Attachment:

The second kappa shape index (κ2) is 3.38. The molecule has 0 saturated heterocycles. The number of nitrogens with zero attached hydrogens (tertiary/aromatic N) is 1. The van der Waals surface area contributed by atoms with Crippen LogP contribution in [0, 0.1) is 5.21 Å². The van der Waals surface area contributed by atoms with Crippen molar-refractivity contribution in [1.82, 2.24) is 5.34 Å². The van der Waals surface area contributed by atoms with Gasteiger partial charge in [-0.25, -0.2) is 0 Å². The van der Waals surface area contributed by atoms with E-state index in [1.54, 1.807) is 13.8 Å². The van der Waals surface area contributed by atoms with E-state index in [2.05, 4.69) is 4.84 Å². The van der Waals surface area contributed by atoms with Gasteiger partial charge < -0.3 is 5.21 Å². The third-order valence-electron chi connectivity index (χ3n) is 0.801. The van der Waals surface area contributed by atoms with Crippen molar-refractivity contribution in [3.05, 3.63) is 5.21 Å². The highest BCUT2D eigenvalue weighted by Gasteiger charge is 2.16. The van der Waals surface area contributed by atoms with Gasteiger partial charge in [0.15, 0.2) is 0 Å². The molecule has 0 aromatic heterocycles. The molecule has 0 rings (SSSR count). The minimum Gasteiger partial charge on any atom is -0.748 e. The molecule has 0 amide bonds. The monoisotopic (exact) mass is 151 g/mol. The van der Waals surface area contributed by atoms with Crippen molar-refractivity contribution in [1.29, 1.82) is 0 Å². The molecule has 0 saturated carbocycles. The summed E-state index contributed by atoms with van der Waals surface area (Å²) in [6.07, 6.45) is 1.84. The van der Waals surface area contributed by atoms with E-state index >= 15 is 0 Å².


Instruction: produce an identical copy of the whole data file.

The second kappa shape index (κ2) is 3.38. The molecule has 0 saturated heterocycles. The number of nitrogens with zero attached hydrogens (tertiary/aromatic N) is 1. The van der Waals surface area contributed by atoms with Crippen LogP contribution in [0, 0.1) is 5.21 Å². The van der Waals surface area contributed by atoms with Crippen molar-refractivity contribution in [1.82, 2.24) is 5.34 Å². The van der Waals surface area contributed by atoms with Gasteiger partial charge in [-0.25, -0.2) is 0 Å². The van der Waals surface area contributed by atoms with E-state index in [1.54, 1.807) is 13.8 Å². The van der Waals surface area contributed by atoms with E-state index in [2.05, 4.69) is 4.84 Å². The van der Waals surface area contributed by atoms with Gasteiger partial charge < -0.3 is 5.21 Å². The third-order valence-electron chi connectivity index (χ3n) is 0.801. The van der Waals surface area contributed by atoms with Crippen molar-refractivity contribution in [3.05, 3.63) is 5.21 Å². The highest BCUT2D eigenvalue weighted by Gasteiger charge is 2.16. The van der Waals surface area contributed by atoms with Gasteiger partial charge in [0.15, 0.2) is 0 Å². The molecule has 0 aromatic heterocycles. The molecule has 0 rings (SSSR count). The minimum Gasteiger partial charge on any atom is -0.748 e. The molecule has 0 amide bonds. The monoisotopic (exact) mass is 151 g/mol. The van der Waals surface area contributed by atoms with Crippen molar-refractivity contribution in [1.29, 1.82) is 0 Å². The molecule has 0 saturated carbocycles. The summed E-state index contributed by atoms with van der Waals surface area (Å²) in [6.07, 6.45) is 1.84. The van der Waals surface area contributed by atoms with E-state index >= 15 is 0 Å².